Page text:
For many of us who are highly sensitive, anxiety comes with the territory.
If you feel anxious, the first thing to do is to come into Presence with something in you that is anxious. We’ve talked about this skill of finding the bigger “you” in earlier posts, and I demonstrate it in this video.
If your anxious feelings are short-lived and situational, this may be all you need.
But if anxiety keeps cropping up, that’s a clear sign something important in your life is locked up, bound tight or limited. In this case, there’s a key next step you need once you’ve moved into Presence: you need perspective.
To get perspective, you step back from the daily details of your life and look at the whole picture. You take the kind of bigger-picture view your doctor takes at your annual physical exam: a quick survey of your reflexes, your heartbeat, your breathing. Then more questions about pain, concerns, and new developments.
You need two things to give yourself this existential physical: clear intent and imagination. Assume the curious, kind, yet impartial attitude of your favorite doctor and give yourself an existential physical. Gently lay hands on your own life and sense what is swollen and tender, what is atrophied, what is healthy and solid. Notice where you feel free and alive and where you ache or chafe.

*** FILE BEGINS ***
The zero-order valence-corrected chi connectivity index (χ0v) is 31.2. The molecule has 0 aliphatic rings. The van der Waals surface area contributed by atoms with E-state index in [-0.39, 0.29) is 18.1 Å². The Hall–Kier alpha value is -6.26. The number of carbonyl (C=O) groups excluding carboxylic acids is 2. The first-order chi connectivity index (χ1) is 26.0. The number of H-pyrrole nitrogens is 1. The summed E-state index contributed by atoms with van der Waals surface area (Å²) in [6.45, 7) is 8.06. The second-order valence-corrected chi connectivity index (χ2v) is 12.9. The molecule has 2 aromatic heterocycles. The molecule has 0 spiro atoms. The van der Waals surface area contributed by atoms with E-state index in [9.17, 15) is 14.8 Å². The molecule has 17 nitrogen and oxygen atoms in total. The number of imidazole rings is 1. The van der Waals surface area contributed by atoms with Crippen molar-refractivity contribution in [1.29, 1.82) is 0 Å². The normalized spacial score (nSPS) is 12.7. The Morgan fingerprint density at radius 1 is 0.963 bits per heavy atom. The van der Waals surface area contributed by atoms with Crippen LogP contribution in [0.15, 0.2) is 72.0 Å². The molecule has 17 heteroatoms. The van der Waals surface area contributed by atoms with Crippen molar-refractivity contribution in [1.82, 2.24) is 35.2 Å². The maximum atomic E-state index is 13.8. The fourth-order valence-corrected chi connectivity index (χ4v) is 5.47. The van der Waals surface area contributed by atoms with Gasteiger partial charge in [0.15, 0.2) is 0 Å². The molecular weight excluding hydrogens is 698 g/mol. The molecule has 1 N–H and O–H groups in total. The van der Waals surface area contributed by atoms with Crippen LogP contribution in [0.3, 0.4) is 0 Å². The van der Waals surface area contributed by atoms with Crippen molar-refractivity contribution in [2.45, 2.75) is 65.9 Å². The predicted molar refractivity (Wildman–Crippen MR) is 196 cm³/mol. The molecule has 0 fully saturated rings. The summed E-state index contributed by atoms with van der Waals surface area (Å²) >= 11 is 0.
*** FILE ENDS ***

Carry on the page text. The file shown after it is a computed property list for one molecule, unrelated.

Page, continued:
The key is to do this quickly and expertly. Don’t labor over it. Grab a piece of paper and a pen, set a timer, and sit down for no more than five minutes.
Get quiet and go inside
Say, “I’m inviting the whole sense of my life right now…whatever needs my awareness now….”
Then wait. Soften your focus and notice what glints at you, what calls to you. Listen to what comes and jot down a few notes as a reminder. Then let the next thing come.
Caution: if you go into overwhelm, you’ve lost Presence. Take a breath and reground yourself. This is just a scan. There is nothing you have to do: any action is completely optional.
What stands out most for you?
Is it something about a relationship in your life? or your work? your health? your living situation? It may be something entirely unexpected. …or something else. Sense if there’s action you need to take, or if you need support.
I recommend you do this proactively, and regularly. Once a week would be great. If you find it tricky to do on your own, have your partner or a friend sit with you.
Get help if you need it
If doing this at all feels too scary, you may need skilled company to hold enough Presence to learn what your anxiety is trying to tell you. That’s what I’m here for.
With proactive perspective, you can unlock the creative energy that is hidden in your anxiety. That’s when the fun really starts!
Thank you Kaitlyn (firstname.lastname@example.org), for another beautiful photo